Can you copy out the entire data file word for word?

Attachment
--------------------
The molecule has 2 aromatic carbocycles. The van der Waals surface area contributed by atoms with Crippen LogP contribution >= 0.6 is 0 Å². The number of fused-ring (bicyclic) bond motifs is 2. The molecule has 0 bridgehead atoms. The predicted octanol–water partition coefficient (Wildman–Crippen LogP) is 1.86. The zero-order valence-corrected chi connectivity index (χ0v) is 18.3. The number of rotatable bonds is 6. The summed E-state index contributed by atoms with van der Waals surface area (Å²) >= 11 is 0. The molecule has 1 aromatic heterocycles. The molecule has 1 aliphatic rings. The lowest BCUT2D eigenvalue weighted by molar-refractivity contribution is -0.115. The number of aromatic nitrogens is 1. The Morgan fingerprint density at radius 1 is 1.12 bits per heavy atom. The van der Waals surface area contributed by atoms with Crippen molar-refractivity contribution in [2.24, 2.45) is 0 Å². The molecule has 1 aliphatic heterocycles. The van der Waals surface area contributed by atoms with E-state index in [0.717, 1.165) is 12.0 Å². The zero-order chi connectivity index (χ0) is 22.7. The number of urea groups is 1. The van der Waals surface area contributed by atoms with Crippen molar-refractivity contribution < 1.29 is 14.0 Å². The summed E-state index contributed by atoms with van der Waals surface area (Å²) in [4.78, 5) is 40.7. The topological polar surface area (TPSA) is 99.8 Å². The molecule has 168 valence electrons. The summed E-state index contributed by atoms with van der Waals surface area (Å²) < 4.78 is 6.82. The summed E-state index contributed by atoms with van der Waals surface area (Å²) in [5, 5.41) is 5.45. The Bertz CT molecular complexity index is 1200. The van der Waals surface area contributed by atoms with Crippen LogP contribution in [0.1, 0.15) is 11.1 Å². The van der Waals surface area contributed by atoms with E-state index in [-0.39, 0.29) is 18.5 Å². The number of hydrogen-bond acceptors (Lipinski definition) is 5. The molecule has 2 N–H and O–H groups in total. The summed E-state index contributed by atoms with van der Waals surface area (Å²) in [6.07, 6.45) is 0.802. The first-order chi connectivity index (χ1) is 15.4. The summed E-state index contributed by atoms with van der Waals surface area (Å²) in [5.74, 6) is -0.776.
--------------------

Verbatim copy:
The molecule has 2 aromatic carbocycles. The van der Waals surface area contributed by atoms with Crippen LogP contribution >= 0.6 is 0 Å². The number of fused-ring (bicyclic) bond motifs is 2. The molecule has 0 bridgehead atoms. The predicted octanol–water partition coefficient (Wildman–Crippen LogP) is 1.86. The zero-order valence-corrected chi connectivity index (χ0v) is 18.3. The number of rotatable bonds is 6. The summed E-state index contributed by atoms with van der Waals surface area (Å²) >= 11 is 0. The molecule has 1 aromatic heterocycles. The molecule has 1 aliphatic rings. The lowest BCUT2D eigenvalue weighted by molar-refractivity contribution is -0.115. The number of aromatic nitrogens is 1. The Morgan fingerprint density at radius 1 is 1.12 bits per heavy atom. The van der Waals surface area contributed by atoms with Crippen molar-refractivity contribution in [2.24, 2.45) is 0 Å². The molecule has 1 aliphatic heterocycles. The van der Waals surface area contributed by atoms with E-state index in [0.717, 1.165) is 12.0 Å². The zero-order chi connectivity index (χ0) is 22.7. The number of urea groups is 1. The van der Waals surface area contributed by atoms with Crippen molar-refractivity contribution < 1.29 is 14.0 Å². The summed E-state index contributed by atoms with van der Waals surface area (Å²) in [4.78, 5) is 40.7. The topological polar surface area (TPSA) is 99.8 Å². The molecule has 168 valence electrons. The summed E-state index contributed by atoms with van der Waals surface area (Å²) < 4.78 is 6.82. The summed E-state index contributed by atoms with van der Waals surface area (Å²) in [5, 5.41) is 5.45. The Bertz CT molecular complexity index is 1200. The van der Waals surface area contributed by atoms with Crippen LogP contribution in [0.1, 0.15) is 11.1 Å². The van der Waals surface area contributed by atoms with E-state index in [-0.39, 0.29) is 18.5 Å². The number of hydrogen-bond acceptors (Lipinski definition) is 5. The molecule has 2 N–H and O–H groups in total. The summed E-state index contributed by atoms with van der Waals surface area (Å²) in [6.07, 6.45) is 0.802. The first-order chi connectivity index (χ1) is 15.4. The summed E-state index contributed by atoms with van der Waals surface area (Å²) in [5.74, 6) is -0.776.